This is the first step to translate your social media objective towards execution. Content strategy is a buzz word these days but it's not some black box. Practically, it can be as simple as a google doc where you expand on each objective you set initially - adding content ideas and making a calendar of posts accordingly.

For example, if you sell confectionery/bakery items one key objective is to announce new mouthwatering goodies each week, to keep interest levels high. You need to plan your calendar around specific times of year (festivals, seasons) when the offerings may vary. And you need to keep announcing your regular offerings like birthday cakes, cookies etc.

So you create a content strategy saying that you will do 1 post a day, and every week you need to cover 1)  2-3 cakes 2) chocolates 3) 1-2 healthy goodies 4) cookies 5) 1-2 breads 6) 1-2 eggless dishes.  Notice that the number of ideas are more than the number of posts you will put up in a week and that's a good thing. You need to put down an exhaustive list of all the types of posts that you would make in a week and then decide the post mix. You should not be featuring only cakes and neglecting breads. But maybe during Christmas, you make a conscious decision to only cover cakes, and feature 1-2 types of cake - like plum pudding. 

At the end of this exercise, your excel sheet should have three columns - date, rough content idea for that day's post and rough draft of the post. You can also keep a column for the visual. It's extremely important to maintain this record and keep checking it, so that you know that you are not being repetitive. The daily nature of the medium makes memory an unreliable guide. You have done so much each month, you will forget what you did last month. 

Initially, do this planning for one week. As you get better organised, start doing it for a month at a stretch.

2) Create post and image banks

If you think that Facebooking absorbs a lot of time, maintaining a page requires even more! You need to think through your posts, check grammar and facts (especially prices!) and most importantly, have great visuals.

So this is a continuation of the planning point I made earlier - plan visuals properly in advance. To continue the cake example, shoot your creations regularly. Build the time for this into your routine. As a strategy consultant and blogger, I mostly share interesting links that I know my clients would like to read. And I add my own perspective (which is sometimes at variance from the writer of the article). So I need to keep 1 hour of pure reading time and I use both Pocket and Evernote to save anything interesting I read, at a click, on any device. My point is that you may not need original content or creatives - but you should do your content creation in advance.

I am going to stick my neck out and say one thing. Even if you do not create original content, start doing it. Or at least start thinking about it. This applies more to people in consulting/ marketing/ media business. We are often diffident about our writing skills and as a rule we do not get the time or bandwidth to sit and write. But in the long run, people remember you for your original content. If you want to write posts, that's good. If you want to create a blog and post from there, it's even better. Remember that original content can be disseminated from a variety of platforms beyond Facebook including LinkedIn, Google + and Twitter.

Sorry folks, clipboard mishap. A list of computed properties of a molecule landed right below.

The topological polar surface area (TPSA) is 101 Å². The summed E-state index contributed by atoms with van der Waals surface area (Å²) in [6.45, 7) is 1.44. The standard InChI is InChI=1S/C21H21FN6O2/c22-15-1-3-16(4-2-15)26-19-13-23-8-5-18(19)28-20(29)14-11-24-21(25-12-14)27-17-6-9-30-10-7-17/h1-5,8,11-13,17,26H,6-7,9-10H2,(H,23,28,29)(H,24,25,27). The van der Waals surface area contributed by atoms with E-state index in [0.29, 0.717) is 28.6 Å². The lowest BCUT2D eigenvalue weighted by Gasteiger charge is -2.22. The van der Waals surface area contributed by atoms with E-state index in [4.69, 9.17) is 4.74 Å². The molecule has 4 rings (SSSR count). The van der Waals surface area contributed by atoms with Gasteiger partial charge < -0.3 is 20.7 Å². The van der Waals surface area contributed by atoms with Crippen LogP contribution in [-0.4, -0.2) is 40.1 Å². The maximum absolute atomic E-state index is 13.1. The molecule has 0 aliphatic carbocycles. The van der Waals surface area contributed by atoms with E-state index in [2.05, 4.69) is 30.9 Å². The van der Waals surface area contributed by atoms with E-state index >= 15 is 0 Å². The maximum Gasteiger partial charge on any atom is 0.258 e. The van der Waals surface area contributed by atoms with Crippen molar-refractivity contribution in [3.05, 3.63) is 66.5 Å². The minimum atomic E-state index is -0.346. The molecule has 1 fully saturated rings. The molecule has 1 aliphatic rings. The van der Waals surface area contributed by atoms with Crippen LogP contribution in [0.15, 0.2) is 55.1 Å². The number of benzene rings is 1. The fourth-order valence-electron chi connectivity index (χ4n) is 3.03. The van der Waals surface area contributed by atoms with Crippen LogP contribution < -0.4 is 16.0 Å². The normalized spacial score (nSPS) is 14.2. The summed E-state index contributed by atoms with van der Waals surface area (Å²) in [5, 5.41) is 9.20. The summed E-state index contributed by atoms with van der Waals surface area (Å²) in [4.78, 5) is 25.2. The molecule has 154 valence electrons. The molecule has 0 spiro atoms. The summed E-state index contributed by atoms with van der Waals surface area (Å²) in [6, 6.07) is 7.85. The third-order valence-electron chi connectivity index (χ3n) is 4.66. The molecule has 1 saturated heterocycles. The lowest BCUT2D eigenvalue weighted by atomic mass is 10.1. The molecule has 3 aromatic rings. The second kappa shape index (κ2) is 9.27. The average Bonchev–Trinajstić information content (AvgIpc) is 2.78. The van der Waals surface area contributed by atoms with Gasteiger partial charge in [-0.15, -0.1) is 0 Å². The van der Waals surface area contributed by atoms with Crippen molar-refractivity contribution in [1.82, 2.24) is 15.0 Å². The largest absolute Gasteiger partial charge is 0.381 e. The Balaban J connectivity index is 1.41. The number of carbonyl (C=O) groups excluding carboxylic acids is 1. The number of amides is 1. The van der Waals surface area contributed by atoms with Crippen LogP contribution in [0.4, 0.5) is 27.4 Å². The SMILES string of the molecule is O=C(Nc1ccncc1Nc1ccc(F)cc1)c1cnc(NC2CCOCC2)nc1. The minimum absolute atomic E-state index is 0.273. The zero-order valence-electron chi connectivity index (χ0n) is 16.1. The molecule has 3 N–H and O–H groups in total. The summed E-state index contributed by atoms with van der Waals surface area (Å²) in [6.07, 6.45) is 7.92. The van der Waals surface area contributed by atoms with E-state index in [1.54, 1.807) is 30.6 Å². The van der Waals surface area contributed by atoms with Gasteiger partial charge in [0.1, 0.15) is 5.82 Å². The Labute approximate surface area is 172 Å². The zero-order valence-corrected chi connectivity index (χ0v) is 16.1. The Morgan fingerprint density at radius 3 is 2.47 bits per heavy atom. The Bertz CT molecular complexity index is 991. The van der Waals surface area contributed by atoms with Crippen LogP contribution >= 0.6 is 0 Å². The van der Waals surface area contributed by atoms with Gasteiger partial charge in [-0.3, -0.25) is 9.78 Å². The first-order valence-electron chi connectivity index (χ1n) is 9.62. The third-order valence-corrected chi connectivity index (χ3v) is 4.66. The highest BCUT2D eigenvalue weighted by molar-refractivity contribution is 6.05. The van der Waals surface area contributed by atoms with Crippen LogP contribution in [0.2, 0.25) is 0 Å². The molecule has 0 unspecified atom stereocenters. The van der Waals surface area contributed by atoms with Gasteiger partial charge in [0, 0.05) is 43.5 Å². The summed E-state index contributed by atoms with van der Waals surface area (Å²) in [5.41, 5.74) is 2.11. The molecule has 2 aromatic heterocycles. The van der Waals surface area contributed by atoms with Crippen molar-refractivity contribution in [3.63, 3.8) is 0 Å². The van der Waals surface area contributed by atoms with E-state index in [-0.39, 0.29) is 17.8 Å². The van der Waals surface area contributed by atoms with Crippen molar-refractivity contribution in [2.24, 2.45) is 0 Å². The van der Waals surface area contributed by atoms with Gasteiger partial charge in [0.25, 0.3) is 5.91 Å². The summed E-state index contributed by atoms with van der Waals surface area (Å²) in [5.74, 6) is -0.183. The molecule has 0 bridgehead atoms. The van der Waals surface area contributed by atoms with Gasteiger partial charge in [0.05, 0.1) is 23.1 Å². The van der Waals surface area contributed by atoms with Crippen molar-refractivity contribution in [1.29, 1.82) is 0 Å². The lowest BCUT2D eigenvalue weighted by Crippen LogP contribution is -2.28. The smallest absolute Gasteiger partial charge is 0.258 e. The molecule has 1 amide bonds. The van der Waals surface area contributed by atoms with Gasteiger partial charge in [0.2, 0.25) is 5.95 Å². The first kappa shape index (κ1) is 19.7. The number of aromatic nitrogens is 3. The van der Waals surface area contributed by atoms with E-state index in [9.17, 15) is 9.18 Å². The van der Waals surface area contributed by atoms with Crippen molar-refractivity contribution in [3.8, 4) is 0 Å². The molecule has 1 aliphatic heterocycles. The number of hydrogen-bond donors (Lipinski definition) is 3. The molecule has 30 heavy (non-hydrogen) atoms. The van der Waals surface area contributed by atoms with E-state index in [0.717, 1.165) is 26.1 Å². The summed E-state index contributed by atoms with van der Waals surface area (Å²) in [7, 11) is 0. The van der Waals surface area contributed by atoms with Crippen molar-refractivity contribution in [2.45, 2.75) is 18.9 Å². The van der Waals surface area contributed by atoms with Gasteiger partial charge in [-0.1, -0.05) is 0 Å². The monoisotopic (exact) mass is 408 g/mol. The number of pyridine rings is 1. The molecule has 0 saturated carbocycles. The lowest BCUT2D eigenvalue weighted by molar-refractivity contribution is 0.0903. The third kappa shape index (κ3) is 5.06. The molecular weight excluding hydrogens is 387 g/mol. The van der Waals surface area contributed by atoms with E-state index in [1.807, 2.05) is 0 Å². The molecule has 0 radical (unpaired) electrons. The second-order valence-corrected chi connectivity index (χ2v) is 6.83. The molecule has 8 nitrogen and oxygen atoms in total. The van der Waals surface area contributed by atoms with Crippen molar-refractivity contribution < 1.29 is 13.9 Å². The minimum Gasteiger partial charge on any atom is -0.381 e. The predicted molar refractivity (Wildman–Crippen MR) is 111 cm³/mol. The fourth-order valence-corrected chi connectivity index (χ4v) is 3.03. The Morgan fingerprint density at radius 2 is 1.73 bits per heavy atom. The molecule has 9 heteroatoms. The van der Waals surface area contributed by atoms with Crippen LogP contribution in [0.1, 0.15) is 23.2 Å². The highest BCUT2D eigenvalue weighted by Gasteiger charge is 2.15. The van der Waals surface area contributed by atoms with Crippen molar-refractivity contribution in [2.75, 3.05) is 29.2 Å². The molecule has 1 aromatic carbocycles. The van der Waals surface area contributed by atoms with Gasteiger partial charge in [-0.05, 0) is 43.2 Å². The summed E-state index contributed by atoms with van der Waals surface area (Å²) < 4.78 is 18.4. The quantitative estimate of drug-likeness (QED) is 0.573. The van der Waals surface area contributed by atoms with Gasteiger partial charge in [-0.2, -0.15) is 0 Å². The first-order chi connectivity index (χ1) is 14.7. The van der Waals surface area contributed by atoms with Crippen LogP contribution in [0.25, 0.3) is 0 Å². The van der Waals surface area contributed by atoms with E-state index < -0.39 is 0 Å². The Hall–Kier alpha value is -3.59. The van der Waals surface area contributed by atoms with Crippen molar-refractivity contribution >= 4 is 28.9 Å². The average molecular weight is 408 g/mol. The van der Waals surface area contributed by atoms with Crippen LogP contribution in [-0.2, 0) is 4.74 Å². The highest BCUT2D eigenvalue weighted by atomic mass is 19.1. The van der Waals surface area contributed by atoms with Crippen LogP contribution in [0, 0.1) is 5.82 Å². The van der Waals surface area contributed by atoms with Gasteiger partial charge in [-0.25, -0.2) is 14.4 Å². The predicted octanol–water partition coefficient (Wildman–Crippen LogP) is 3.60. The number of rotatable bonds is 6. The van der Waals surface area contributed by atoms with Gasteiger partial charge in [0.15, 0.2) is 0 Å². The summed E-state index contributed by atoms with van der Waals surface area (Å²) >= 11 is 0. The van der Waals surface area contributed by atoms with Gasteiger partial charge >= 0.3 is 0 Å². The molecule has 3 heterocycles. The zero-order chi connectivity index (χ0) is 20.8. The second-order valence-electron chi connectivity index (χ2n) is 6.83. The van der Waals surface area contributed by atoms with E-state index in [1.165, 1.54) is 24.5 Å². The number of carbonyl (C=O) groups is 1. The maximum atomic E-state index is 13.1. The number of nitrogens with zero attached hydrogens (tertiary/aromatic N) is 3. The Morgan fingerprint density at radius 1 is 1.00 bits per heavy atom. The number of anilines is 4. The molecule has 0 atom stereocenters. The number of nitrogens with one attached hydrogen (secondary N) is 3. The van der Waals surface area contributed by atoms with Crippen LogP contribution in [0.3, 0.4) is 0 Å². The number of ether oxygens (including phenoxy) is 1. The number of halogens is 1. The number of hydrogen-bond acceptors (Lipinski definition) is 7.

3) Be consistent and keep to a schedule

Entrepreneurs are busy people and often do everything themselves. In case you have a busy day, a breakfast meeting or a presentation deadline, the first thing that gets dropped from your job list will be the Facebook page. But consistency is key to sustaining your page. Decide a frequency - initially it can be as low as once a week, or as high as 1-2 times a day. This decision depends on how much time you are willing to invest. It also depends on your category. If you are in the garment business, then you are also in the fashion business, and you may have daily tips to share on global trends, make-up and fitness tips. But if you are in the tax consulting business, you may not need to post everyday. Laws do not change everyday. However, a tax consultant might want to increase the frequency of posting around the times tax returns get filed.

It's also important to know what time of day to post. Facebook insights will tell you at what time your fans are online. Keep posting time aligned broadly to this. In case you will be busy, you can use the scheduling feature on FB to schedule and line up multiple posts at a time. They will get automatically published at the time you specify.

In the next post, I will share some basic pointers on managing your page, monitoring results and course correction.

Saturday, August 16, 2014

How to run your own Facebook page - an entrepreneur's perspective : Part 1

As I posted on tumblr some time ago, entrepreneurship brings its own benefits. One of them is learning to do new things everyday. And one of my favorite new things is assuming the role of a page admin. I have been doing this job for our own Facebook company page and my blog page, and recently for a few others as well. In this series of posts,  I will share how to create, streamline and run a self administered Facebook page efficiently. And I have learnt from my mistakes, as well as from projects where I have been fortunate enough to work shoulder to shoulder with seasoned professionals. I will keep updating this series, as I learn more.